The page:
Since the release of Destiny in 2014 by Bungie Studios, this popular Massive Multiplayer Online (MMO) series has been redefining the genre of cosmic sci-fi adventure games. With its fast gameplay, larger-than-life scenery and constantly expanding lore, this game has been drawing in a large audience of loot-shooter fans up until the past release of its sequel, Destiny 2, in 2017. The game’s history is full of ups and downs, but its newest DLC, The Witch Queen, is its highest point yet. This expansion brings back the things that fans had been missing from the earliest days of the game’s launch: dynamic mechanics and a compelling story.
Destiny 2 tells the story of a post-apocalyptic Earth and universe torn between the opposing forces of Light and Darkness. Though a pretty standard concept in the sci-fi realm, Destiny puts a spin on this trope with the concept of Guardians, which are akin to the Jedi in “Star Wars” with one key difference: Guardians can use the Light to come back from the dead. Each player in the massive world of “Destiny” plays one of these magical, immortal warriors, given outstanding abilities by their Ghost companions and the omnipresent being of Light known as the Traveler. As players move through the game, mowing down waves of aliens and collecting the newest weapons, they defend Earth’s last civilizations from the forces of Darkness.
Destiny 2 distinguishes itself from other video games with its continuous narrative, a common element used in MMOs, meaning that the story is constantly updated as the timeline of the game goes on. Bungie periodically releases expansions to the story known as DLCs, or downloadable content, which introduce new campaigns for players to enjoy. It’s very similar to the way television shows release new episodes. With each additional DLC, new events occur within the game’s story, meaning that new players in 2022 are not experiencing the same game that players in 2017 were.
The Witch Queen was released in February of 2022 and with it, the landscape of the game has fundamentally changed. This campaign follows the return of Savathûn, the titular Witch Queen, who is using the Light against the Guardians. The story of “Destiny” has never experimented with an idea like this before. Though not all Guardians are heroes, the story thus far has always been about the battle between Light and Dark, and very rarely does the story place main characters on both sides of the field. Players must now watch recently slain enemies rise from the dead right in front of them, using a resurrection mechanic that has kept Guardians alive for the entirety of the game’s runtime.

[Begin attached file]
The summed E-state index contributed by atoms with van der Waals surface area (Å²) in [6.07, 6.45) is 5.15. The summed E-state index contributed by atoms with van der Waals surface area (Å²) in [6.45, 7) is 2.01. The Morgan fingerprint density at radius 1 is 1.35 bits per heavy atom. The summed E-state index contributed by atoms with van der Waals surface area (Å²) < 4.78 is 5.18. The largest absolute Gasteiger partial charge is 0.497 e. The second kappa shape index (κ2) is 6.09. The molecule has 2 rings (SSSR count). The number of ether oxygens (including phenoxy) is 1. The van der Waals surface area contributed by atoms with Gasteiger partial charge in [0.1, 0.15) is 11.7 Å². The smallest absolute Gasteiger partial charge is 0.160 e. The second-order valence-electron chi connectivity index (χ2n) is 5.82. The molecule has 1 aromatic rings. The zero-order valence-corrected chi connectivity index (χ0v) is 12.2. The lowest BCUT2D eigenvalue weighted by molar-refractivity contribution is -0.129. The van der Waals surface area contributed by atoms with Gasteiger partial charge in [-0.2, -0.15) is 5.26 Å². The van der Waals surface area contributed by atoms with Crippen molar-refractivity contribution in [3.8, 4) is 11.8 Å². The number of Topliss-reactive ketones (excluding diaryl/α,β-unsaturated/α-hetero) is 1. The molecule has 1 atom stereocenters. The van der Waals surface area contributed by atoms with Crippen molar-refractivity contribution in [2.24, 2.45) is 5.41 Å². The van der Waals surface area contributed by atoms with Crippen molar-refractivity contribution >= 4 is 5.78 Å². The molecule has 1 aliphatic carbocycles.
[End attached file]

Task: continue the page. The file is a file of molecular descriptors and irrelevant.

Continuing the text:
This new narrative element has ended a rather unremarkable year in Destiny’s story. To many, the game’s last interesting DLC was the Forsaken expansion, released in 2019. At the time of its release, this DLC changed everything. The entire weapon system was reworked, and the story campaign was engaging and fresh — even killing off one of the game’s most beloved characters. Since then, most of the new DLCs have fallen flat. Beyond Light, an expansion released in 2020, introduced an enjoyable new mechanic to the game’s combat, but the story was still rather unremarkable.
The Witch Queen sought to challenge all that. This campaign offers a new moral dilemma for players, best articulated by Bungie when they wrote, “As the Knight you’ve struck down rises from the dead for the second time, a feeling of betrayal washes over you and you can’t help but wonder: When the Light offers no shelter – no solace – where will you turn?”
Not all changes to the video game have been welcomed with open arms. In recent years, Bungie has introduced the concept of the Destiny Content Vault. The DCV serves as a base for all the removed content from the game, usually incorporating old DLCs that are no longer relevant to the game’s current landscape. This includes story missions, exclusive items and even some characters that the game holds near and dear. Bungie explains that old content is vaulted to “make room for new experiences for players.” They believe that the game will quickly become cluttered if five years of content is always available to everyone. As a result, old content is periodically removed to make the story less overwhelming for new and experienced players alike.
Though necessary, the concept of the DCV is controversial among players. The base game is free-to-play, but Destiny 2’s DLCs are locked behind a paywall — meaning that players are spending upwards of $39.99 on a single expansion. With the DCV, they might not have access to content they paid for once it’s removed from the game. On February 22, with the release of The Witch Queen, Forsaken (one of the game’s most beloved DLCs) was officially vaulted. Along with it, all inclusion of Cayde-6, an iconic character originating from the series’s first game, was removed from the game.
Though it makes sense to remove a dead character from the ongoing story, new players now have no way of meeting this character or learning what happened to him. Long-time players are feeling this divide within the player-base, often feeling like they have drastically different experiences from new players to the point where they can’t relate to each other anymore. The DCV might only serve to break apart the foundations of an otherwise strong community.